Tim Cook Earned $102 Million in 2017 and Transport via Private Jet

Tim-Cook Credit: Business Insider
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According to a U.S. Securities and Exchange Commission filing made public this week, Apple’s top brass — including CEO, Tim Cook; CFO, Luca Maestri; Chief Counsel, Bruce Sewell, and others — received substantial compensation packages in 2017, following what was arguably one of Apple’s most successful years in business on record.

The filing indicates specifically that Maestri and Sewell, along with Apple’s Retail boss, Angela Ahrendts, Vice President of hardware engineering, Dan Riccio, and VP of hardware technologies, Jony Srouji, each received a hefty $24.2 million in compensation — including $3.11 million performance bonuses, across the board, as well as salary and stock — the latter of which will be paid out, according to today’s report, if the executives stay with Apple “long enough for their stock to vest.”

Cook Takes the Cake

By far the largest payout went to Apple’s CEO, Tim Cook, who not only received a cushy $9.33 million performance bonus for the year, but also took home $3.06 million in salary and a previously disclosed $89.2 million equity award for serving faithfully as Apple’s CEO since 2011. That brings Cook’s total compensation for 2017 to a whopping $102 million.

As if that weren’t enough, at the behest of Apple’s Board of Directors, Cook was also required to fly around for official business exclusively on a private jet this year, and will continue to moving forward, the report added.

The Board’s decision to set Cook up with his own jet stemmed primarily from security concerns over the Chief Executive’s safety. The report goes on to note that in 2017, the cost of Cook’s private airfare came to about $93,109, while his personal security detail (bodyguards, etc.) cost the tech titan an additional $224,216.

While expenses like these are bound to seem unnecessary, or even wasteful to the rest of us, it’s definitely worth noting that the bigger reason why Apple executives received so much this year is because the iPhone maker grew by leaps and bounds.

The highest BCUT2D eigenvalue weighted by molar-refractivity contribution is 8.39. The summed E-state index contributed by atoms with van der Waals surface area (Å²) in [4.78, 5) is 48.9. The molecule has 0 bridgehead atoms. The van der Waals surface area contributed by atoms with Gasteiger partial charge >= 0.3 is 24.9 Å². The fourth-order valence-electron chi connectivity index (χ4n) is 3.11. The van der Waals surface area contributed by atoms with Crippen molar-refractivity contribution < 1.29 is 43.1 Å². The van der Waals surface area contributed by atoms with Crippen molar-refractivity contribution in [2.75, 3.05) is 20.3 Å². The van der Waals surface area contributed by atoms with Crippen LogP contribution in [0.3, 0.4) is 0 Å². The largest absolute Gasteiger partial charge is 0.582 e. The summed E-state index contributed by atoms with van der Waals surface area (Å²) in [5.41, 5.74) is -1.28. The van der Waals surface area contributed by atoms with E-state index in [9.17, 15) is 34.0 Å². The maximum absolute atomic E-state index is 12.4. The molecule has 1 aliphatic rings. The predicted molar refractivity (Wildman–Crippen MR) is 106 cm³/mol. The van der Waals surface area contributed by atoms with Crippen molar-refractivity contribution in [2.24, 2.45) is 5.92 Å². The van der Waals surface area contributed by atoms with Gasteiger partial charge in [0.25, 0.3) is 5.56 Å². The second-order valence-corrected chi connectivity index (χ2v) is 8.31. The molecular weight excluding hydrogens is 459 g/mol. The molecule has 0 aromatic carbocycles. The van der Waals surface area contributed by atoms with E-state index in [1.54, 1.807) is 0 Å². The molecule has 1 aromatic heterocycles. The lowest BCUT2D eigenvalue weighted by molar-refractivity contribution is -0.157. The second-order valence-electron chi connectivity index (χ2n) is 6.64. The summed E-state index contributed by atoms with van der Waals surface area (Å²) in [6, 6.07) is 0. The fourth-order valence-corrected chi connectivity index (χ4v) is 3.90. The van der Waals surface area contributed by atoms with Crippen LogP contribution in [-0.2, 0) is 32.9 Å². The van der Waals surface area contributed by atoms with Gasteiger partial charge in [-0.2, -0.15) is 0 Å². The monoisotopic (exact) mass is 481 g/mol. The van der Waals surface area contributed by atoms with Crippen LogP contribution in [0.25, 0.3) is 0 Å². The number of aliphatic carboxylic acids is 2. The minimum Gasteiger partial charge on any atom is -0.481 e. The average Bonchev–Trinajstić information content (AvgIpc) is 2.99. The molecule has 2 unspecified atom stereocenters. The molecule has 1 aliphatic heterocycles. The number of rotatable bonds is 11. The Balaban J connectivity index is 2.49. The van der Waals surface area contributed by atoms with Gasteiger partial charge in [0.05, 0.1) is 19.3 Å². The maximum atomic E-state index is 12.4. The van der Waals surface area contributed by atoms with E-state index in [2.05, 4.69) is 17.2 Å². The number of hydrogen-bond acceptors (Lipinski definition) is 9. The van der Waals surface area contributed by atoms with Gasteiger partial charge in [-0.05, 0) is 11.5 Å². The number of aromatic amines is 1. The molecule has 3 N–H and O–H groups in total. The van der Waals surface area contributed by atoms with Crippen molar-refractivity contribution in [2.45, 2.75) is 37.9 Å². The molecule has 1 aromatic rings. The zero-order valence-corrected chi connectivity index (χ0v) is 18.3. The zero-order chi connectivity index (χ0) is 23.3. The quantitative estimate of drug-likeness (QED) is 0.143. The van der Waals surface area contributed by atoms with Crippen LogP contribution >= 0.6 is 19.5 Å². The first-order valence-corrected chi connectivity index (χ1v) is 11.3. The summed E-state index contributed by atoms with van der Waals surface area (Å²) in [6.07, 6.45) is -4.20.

Just to put it in perspective: Apple’s stock (NASDAQ: AAPL) started off the year at around $116.15 per share (at market close on January 3, 2017), but are currently up about 39 percent (at $170.55 per share) as of Thursday, December 28th at 3:15 pm EST.

That’s more than double the gains generated by the S&P 500 index, as a whole, Bloomberg noted.

Interestingly, today’s report is absent of any details about what Apple’s Chief Design Officer, Jony Ive, received as compensation for the year. Ive has long been regarded as one of Apple’s most important employees, having designed multiple generations of iPhone, iPad, Mac and more. For the last two years or so, however, Ive reportedly took a break from his design management role to work exclusively on Apple Park and the Steve Jobs Theater — ultimately returning to his original role earlier this month.

There’s also no indication of how well Apple’s iPhone X is performing on the sales stage — though shipping estimates continue to improve. However we can expect Apple to go public with its sales figures for the fiscal quarter ending December 30th, 2017, sometime in late January or early February, 2018, AppleInsider noted.

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